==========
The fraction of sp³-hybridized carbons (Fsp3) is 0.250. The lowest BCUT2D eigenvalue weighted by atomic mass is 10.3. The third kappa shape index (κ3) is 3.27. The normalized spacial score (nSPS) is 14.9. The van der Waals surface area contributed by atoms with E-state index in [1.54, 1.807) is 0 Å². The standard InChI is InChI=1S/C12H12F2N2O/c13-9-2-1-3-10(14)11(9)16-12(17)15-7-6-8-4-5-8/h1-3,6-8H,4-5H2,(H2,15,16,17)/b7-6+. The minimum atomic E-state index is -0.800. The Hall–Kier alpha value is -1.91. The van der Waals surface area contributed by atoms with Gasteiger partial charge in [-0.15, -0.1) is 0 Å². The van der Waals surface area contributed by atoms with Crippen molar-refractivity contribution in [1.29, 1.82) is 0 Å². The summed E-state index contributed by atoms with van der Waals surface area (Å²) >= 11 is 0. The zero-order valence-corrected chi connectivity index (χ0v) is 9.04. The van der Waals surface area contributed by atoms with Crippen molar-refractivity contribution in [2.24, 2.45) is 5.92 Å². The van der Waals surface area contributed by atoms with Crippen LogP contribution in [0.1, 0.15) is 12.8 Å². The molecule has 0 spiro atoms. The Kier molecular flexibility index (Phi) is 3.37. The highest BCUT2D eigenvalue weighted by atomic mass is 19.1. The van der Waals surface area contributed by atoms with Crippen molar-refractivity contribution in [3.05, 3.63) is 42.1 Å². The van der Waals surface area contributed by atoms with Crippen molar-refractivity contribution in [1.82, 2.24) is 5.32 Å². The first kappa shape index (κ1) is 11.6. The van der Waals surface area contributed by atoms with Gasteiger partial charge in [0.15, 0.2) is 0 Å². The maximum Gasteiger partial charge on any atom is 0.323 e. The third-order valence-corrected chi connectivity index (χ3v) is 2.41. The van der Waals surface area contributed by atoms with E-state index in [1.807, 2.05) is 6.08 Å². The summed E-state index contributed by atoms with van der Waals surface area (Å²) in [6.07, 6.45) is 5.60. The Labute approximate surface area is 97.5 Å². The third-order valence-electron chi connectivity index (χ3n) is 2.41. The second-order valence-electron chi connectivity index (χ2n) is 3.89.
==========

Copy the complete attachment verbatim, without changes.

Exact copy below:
The fraction of sp³-hybridized carbons (Fsp3) is 0.250. The lowest BCUT2D eigenvalue weighted by atomic mass is 10.3. The third kappa shape index (κ3) is 3.27. The normalized spacial score (nSPS) is 14.9. The van der Waals surface area contributed by atoms with E-state index in [1.54, 1.807) is 0 Å². The standard InChI is InChI=1S/C12H12F2N2O/c13-9-2-1-3-10(14)11(9)16-12(17)15-7-6-8-4-5-8/h1-3,6-8H,4-5H2,(H2,15,16,17)/b7-6+. The minimum atomic E-state index is -0.800. The Hall–Kier alpha value is -1.91. The van der Waals surface area contributed by atoms with Gasteiger partial charge in [-0.15, -0.1) is 0 Å². The van der Waals surface area contributed by atoms with Crippen molar-refractivity contribution in [1.29, 1.82) is 0 Å². The summed E-state index contributed by atoms with van der Waals surface area (Å²) >= 11 is 0. The zero-order valence-corrected chi connectivity index (χ0v) is 9.04. The van der Waals surface area contributed by atoms with Crippen molar-refractivity contribution in [2.24, 2.45) is 5.92 Å². The van der Waals surface area contributed by atoms with Crippen LogP contribution in [0.1, 0.15) is 12.8 Å². The molecule has 0 spiro atoms. The Kier molecular flexibility index (Phi) is 3.37. The highest BCUT2D eigenvalue weighted by atomic mass is 19.1. The van der Waals surface area contributed by atoms with Crippen molar-refractivity contribution in [3.05, 3.63) is 42.1 Å². The van der Waals surface area contributed by atoms with Crippen molar-refractivity contribution in [1.82, 2.24) is 5.32 Å². The first kappa shape index (κ1) is 11.6. The van der Waals surface area contributed by atoms with Gasteiger partial charge in [0.15, 0.2) is 0 Å². The maximum Gasteiger partial charge on any atom is 0.323 e. The third-order valence-corrected chi connectivity index (χ3v) is 2.41. The van der Waals surface area contributed by atoms with E-state index in [1.807, 2.05) is 6.08 Å². The summed E-state index contributed by atoms with van der Waals surface area (Å²) in [6.07, 6.45) is 5.60. The Labute approximate surface area is 97.5 Å². The third-order valence-electron chi connectivity index (χ3n) is 2.41. The second-order valence-electron chi connectivity index (χ2n) is 3.89.